By Alex Distefano
By Scott Snowden
By Anna Merlan
By Steve Almond
By Jena Ardell
By Jon Campbell
By Alan Scherstuhl
By Tessa Stuart
Last night's debate on foreign policy was supposed to be President Bush's show, a chance for him to strut his stuff about the war on terror and permanently affix the label of flip-flopper to the allegedly Botoxed forehead of John Kerry. Yesterday's conventional wisdom held that everything from the debate's topic to the flashing lights of the timers would put Kerry at a disadvantage. Here is today's received wisdomsplit screens kill.
There was Kerry looking calm, making his points. And there was Bush, twitching, slouching, rapidly blinking as he listened. "I think that the split screen did damage to Bush," says Costas Panagopoulos, executive director of the Political Campaign Management program at New York University. "At times he had facial expressions and reactions that visually showed that he was annoyed, irritated, aggravated. And I think stylistically it made him look less presidential and less in command of the situation. He seemed to be reacting much more viscerally."
That Bush tends to carry himself that way shouldn't be news to Bush masterminds Karen Hughes or Karl Rove. According to a prescient article by James Fallows in the July-August Atlantic Monthly, Bush's Texas henchmen were able to rule out split screens and reaction shots in his last gubernatorial debate. Furthermore, reporters weren't allowed in the debate room, and had to cover the proceedings through a television monitor. "Because the press was upstairs, they didn't realize how aggressive he was on the stage," Bush's opponent, Garry Mauro, told Fallows. "Pulling the sleeve of the moderator, staring or winking at Laura in the crowd."
Fallows quotes Mauro as saying that onstage, but off camera, "there was that Bush smirk, rolling his eyes, all of which Bush is very good at."
When the Bush and Kerry camps hammered out the details of the debate, they tried to pull a similar stunt. They agreed that split screens, cutaways, and reaction shots would not be on the table. One problem: The Bush and Kerry camps don't get to decide what shots get used. The networks do.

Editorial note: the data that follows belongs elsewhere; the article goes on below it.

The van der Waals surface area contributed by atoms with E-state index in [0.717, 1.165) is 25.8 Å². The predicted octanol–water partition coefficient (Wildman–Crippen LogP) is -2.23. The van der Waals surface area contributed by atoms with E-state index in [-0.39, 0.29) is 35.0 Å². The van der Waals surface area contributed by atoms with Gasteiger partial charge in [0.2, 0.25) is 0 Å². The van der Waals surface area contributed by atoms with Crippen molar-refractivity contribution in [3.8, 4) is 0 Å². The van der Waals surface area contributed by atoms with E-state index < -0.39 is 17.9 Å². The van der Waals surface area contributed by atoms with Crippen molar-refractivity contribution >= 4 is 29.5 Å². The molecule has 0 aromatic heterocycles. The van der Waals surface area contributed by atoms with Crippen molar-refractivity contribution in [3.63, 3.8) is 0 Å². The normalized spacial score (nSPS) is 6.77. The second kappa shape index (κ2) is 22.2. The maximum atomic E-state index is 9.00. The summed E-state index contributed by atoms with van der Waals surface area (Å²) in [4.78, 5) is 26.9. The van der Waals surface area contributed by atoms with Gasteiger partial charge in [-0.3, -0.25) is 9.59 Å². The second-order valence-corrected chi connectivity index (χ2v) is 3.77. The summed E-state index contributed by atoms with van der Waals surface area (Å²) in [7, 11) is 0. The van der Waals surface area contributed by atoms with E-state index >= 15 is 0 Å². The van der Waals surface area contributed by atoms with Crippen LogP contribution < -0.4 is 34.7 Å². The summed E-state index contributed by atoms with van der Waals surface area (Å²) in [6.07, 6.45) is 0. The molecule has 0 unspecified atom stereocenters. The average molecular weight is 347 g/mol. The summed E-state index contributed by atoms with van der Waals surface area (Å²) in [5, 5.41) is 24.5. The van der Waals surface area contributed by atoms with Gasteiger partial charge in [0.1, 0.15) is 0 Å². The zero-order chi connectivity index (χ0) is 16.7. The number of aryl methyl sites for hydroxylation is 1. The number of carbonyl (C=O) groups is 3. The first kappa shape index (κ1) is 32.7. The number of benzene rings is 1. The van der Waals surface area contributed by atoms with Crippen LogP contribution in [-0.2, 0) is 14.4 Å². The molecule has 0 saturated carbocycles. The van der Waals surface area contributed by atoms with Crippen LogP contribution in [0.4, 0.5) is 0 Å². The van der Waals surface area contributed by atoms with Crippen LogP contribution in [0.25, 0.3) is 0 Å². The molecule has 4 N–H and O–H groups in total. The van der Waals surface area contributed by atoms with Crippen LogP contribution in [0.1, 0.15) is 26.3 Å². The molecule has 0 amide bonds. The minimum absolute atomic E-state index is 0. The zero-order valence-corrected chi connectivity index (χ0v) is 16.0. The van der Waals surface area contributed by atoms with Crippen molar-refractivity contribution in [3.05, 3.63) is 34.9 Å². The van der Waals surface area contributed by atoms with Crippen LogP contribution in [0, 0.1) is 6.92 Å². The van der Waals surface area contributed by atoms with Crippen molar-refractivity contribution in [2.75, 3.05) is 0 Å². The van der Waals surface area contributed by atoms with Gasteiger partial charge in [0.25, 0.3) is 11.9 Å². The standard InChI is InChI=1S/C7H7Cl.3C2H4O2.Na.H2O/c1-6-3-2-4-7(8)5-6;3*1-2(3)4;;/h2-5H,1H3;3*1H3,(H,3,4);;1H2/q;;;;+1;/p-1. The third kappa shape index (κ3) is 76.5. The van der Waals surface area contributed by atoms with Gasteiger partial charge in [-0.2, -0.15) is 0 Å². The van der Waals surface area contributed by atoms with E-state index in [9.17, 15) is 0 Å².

"A candidate wouldn't want a split screen because it would cause him to have to be alert every second," says Jill Geisler, who worked as a broadcast news director for 20 years, and now is on the faculty at the Poynter Institute. "A split screen or cutaway says that you are in the spotlight at all times. All the networks are doing is providing the same field of vision that a person in the same room would have. But you have to have your guard up."
Bush seemed virtually unaware of the camera. He contorted his face while Kerry replied to some of his points. Even when the camera was actually on Bush, at times he seemed to hunch over the lectern as if hectoring the audience. Kerry, by contrast, seemed very aware of the camera. He scribbled notes or simply looked up as Bush spoke. Perhaps his only stylistic mistakes were smiling at some of Bush's answers and nodding his head in eagerness to respond.
Other factors that were predicted to be advantages for Bush seemed instead to work against him. In 2000, Bush's team was able to win the low-expectations game. But this year the jig was upcorrespondents seemed to be snickering while reporting that Bush strategist Matthew Dowd called Kerry the best debater ever to run for president, "the best debater since Cicero."
Also, the Republicans hoped the debate's timing lights would put Kerry's penchant for long wind on full blast. But Kerry displayed Parcells-like clock management skills. Bush, meanwhile, seemed to be struggling to fill up his allotted time. Likewise, the Bush team got the podiums arranged in way that supposedly wouldn't show the height difference between the opponents. But even this didn't work so well.
"I did think that it was interesting that, in an effort to make the two men appear of similar height, you still had the president appearing closer to his lectern," says Geisler. "Therefore the little light box seemed closer to his face. There's some thought that when we watch TV, we look at the eyes. But if I see the lights, I'm probably more likely to watch them. In the president's case we were able to see that, in several incidences, he was glancing down at the lights."
Still, Bush's reaction shots seemed to be the dagger in last night's debate. The Democratic National Committee immediately seized on them, placing a video of them on their website under the banner "Faces of Frustration." Did Bush's camp not know that the networks would ignore the agreement to not use split screens?
Calls to the Bush camp weren't returned by press time. But Panagopoulos doubts that Rove and company were caught unawares. "I'm sure that both candidates were thoroughly prepared for this debate," says Panagopoulos. "I think if the Bush team didn't even consider the possibility that he could be on at all times, they did the president a huge disservice. But there's only so much a candidate's adviser can do. At the end of the day, it's up to the candidate."